Carrie kills it in the postmodern horror stakes

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When classic horror films get the remake treatment, they often fall short of one simple thing: a certain nonchalance of the original bordered on naivete. Take the examples of Prom Night and Nightmare On Elm Street. Yes, both films were very much in-your-face in their original guise but when these originals were produced, it seemed the directors didn’t have so big an evil carrot waived in front of them – that highly coveted blockbuster dollar.

Rather, the likes of Paul Lynch (Prom) and Wes Craven (Elm Street) appeared to have three aims with their initial movies – to scare, shock and entertain. The success of the originals naturally lead to sequels and as each one was released, more focus was placed on ‘out-doing’ the box office records of the previous films, and less placed on quality horror delivery.

Not so with the remake of Carrie. While the revised version of this horror classic maintains some of the elements that made the original so riveting (the soft-porn-like shower scenes; the overblown disastrous end-scenes), new Carrie refuses to cushion any of its edge for potentially sensitive audiences – in fact goes all-out in the blood-and-gore department – and nor does it try to adapt too obviously to suit a modern market. In fact, besides a bit of mobile phone video-ing and posting of a clip onto Youtube, the new version of Carrie could still be posited in the early ’80s. Even some of the fashions have a definitive retro bent.

The plot is as simplistic as it was back then, too: girl is picked on at school, starts to realise she has telekinetic powers that she can use to her vengeful advantage, is invited to the prom by a kind guy who is actually already in a relationship, thinks she’s being fooled, then sees to it that all hell breaks loose.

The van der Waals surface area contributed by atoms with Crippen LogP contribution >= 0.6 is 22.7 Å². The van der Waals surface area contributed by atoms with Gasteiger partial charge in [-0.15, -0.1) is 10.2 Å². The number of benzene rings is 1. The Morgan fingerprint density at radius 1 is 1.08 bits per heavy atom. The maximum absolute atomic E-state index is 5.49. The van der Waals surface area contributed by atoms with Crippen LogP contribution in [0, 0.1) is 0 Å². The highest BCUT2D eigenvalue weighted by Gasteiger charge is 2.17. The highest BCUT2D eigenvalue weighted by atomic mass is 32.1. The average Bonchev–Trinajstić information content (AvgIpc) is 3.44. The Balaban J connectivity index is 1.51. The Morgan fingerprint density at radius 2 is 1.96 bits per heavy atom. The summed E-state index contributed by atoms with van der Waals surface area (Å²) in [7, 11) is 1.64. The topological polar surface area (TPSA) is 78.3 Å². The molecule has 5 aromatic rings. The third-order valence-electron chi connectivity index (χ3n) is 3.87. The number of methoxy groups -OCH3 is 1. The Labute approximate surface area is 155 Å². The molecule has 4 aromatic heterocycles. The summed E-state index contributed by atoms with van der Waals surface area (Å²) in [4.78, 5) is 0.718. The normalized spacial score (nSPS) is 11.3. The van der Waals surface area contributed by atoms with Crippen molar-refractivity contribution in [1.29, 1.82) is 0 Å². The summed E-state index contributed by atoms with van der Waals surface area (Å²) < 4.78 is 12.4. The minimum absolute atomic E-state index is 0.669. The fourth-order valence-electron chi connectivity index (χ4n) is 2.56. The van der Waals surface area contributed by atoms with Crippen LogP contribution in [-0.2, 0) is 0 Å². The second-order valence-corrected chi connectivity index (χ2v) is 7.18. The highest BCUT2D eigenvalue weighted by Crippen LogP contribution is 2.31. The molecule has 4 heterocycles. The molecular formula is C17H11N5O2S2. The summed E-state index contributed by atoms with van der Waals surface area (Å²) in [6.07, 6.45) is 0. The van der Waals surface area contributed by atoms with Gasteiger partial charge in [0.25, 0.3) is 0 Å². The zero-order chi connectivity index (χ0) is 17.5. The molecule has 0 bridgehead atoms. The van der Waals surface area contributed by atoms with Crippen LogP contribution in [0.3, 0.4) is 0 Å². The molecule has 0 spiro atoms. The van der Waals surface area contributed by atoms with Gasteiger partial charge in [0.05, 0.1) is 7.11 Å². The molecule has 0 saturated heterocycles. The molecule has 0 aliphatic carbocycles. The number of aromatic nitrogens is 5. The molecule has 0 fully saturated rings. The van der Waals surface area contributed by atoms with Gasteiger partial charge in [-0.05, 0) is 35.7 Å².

Where new Carrie differs is in two areas. Firstly, it is directed by a woman – Kimberly Peirce, who directed Oscar-winning Boys Don’t Cry – so to see a woman director with a ‘serious’ notch under her belt take on a story where two females are in constant battle with each other (Chloe Grace Moretz in the title role at constant loggerheads with her hardcore Christian mother – played superbly by Julianne Moore) is an interesting study in postfeminist semiotics. Indeed, undergrad gender studies students should be having a field day analysing this film.

Secondly, new Carrie goes where no horror film before it has gone – its protagonist-come-antagonist is so unapologetic in her vengefulness and resulting bloodshed, that the viewer is almost overwhelmed watching her rid of her enemies so quickly one by one. And the manner in which each one is ‘checklisted’ is fresh in itself (watch out for the crashing death scene of the main villain in the film – so original, it hurts).

This is one particular horror film that deserves to be posited in a genre that much higher than basic ‘schlock’. Its subplots run so deep, in fact, it could well be branded a postmodern classic alongside the modern original it was based on.

I, for one, can’t wait to watch it a few more times.

 

Carrie is in cinemas now. To view the trailer, click on the image below.